YUM :D I've been exspearmenting with random ingredients to my mac'n'cheese(throwing in random stuff from around the kitchen), and the one I just did actually tasted good Amazed it had:
-Maceronie noodles
-Cheddar Cheese
-Mozzarella cheese
-Parmesan cheese
-salt
-garlic
-butter
-milk
Logged

Gemma: band geek (w/o the band) cartoonist
*NM AllStateBand: 2007;2008,1st chair
in the mean time...in between time...
UGAbone4evr
RedNeck/Bass Trombonist

*
Offline Offline

Location: Athens, GA, USA
Joined: Dec 21, 2000
Posts: 2841
"That guy..."


View Profile WWW
« Reply #12 on: Dec 15, 2006, 07:29PM »

Something I'm actually fond of is making the mac'n'cheese like normal, then mixing in tuna.  It has a tendancy to be really dry if you add in the tuna after you mix the cheese in...if you put the tuna in before the cheese it all mixes nicely.  Something that also works is just boiling the noodles (leave out cheese), mixing with tuna and mayo, and then I find that paprika or cayanne pepper adds a nice little kick to it.
Logged

Heath Williams
Bachelor of Music, UGA Class of 2010
Phi Mu Alpha - Epsilon Lambda Spring '06
ATA President
The Sheriff
*
Offline Offline

Location: Chicago
Joined: Sep 10, 2006
Posts: 878

View Profile
« Reply #13 on: Dec 15, 2006, 07:40PM »

I make a basic white sauce with flour and butter (roux), milk, and slowly add the cheese of my choice 'til it gets to the right consistency. Then add a small amount of yellow mustard and then onto some very al dente German egg noodles. Coarse ground black pepper and enjoy.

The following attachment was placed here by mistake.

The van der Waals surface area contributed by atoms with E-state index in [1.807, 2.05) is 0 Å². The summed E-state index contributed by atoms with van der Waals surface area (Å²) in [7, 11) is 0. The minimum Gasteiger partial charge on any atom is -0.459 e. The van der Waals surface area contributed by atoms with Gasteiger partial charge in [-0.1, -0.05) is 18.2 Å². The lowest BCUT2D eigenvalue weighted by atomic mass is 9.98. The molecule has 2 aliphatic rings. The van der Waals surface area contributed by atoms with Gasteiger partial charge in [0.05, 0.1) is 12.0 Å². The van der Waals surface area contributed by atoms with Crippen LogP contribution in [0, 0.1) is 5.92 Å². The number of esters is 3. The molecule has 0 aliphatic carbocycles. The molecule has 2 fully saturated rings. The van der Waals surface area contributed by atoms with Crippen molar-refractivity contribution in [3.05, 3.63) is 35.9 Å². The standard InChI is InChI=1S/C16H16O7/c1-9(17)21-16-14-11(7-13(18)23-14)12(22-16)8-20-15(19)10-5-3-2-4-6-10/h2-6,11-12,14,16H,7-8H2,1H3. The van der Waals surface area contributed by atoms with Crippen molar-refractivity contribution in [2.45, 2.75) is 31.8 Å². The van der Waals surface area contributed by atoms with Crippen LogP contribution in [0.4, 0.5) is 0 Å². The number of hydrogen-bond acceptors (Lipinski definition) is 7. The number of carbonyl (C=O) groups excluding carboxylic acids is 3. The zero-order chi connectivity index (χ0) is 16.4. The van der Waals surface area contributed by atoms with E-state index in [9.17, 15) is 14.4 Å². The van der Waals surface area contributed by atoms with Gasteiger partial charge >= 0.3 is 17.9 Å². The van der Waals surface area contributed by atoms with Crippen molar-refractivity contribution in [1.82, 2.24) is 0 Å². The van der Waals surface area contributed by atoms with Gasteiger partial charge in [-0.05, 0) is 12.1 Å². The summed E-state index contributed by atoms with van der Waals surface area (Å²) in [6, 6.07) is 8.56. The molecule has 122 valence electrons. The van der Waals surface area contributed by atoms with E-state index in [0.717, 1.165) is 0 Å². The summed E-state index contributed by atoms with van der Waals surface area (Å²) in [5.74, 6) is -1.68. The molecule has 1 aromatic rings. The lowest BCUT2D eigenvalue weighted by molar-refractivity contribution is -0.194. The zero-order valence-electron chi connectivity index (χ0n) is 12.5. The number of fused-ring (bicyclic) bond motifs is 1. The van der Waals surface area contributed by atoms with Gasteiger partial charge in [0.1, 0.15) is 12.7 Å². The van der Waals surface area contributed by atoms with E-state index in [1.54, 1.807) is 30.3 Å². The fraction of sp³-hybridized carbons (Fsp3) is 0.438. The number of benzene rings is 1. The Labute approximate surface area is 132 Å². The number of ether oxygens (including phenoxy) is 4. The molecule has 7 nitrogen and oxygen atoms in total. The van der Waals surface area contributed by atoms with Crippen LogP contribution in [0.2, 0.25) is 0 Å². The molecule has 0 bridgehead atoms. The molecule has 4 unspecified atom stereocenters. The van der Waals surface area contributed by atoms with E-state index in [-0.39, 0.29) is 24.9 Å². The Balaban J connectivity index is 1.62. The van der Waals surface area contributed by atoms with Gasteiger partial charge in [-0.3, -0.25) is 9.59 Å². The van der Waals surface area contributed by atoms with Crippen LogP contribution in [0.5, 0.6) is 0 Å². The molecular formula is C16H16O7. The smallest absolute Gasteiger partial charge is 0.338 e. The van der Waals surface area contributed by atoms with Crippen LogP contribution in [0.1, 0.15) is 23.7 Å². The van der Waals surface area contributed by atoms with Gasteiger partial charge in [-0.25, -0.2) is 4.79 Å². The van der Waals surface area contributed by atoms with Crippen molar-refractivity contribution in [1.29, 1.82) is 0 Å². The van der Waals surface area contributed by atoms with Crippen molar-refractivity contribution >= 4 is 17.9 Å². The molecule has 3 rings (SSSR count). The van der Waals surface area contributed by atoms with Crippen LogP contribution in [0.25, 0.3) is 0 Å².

Logged

Scott Bentall-Freelance
No pressure=No sound=No gigs
---------------------------------------------
Lawler .500 bore
Kanstul 1606 (prototype)
Williams 6 (Bob)
1935 Williams "L" Arrowhead
Conn 71H
prototypedenNIS
Shameless

*
Offline Offline

Location: Winnipeg, Manitoba
Joined: Mar 3, 2003
Posts: 9561

View Profile
« Reply #14 on: Dec 16, 2006, 11:05AM »

...Something that also works is just boiling the noodles (leave out cheese), mixing with tuna and mayo...
Quote
(to Undercover Brother)
Smart Brother: If you're going to fit in to white America, you're gonna have to learn to like MAYONNAISE!
Logged

denNIS
Dukesboneman

*
Offline Offline

Location: Sarasota, Fl
Joined: Nov 24, 2003
Posts: 1445

View Profile
« Reply #15 on: Oct 08, 2012, 05:09PM »

The Best recipe I`ve found is in my mother`s old Betty Crocker cookbook from the early `60`s. I just spice it up with splitting the cheese up with 1/2 chedder and 1/2 spicy Buffalo wing cheese (hot). Crumble some cheese-it`s on top before baking.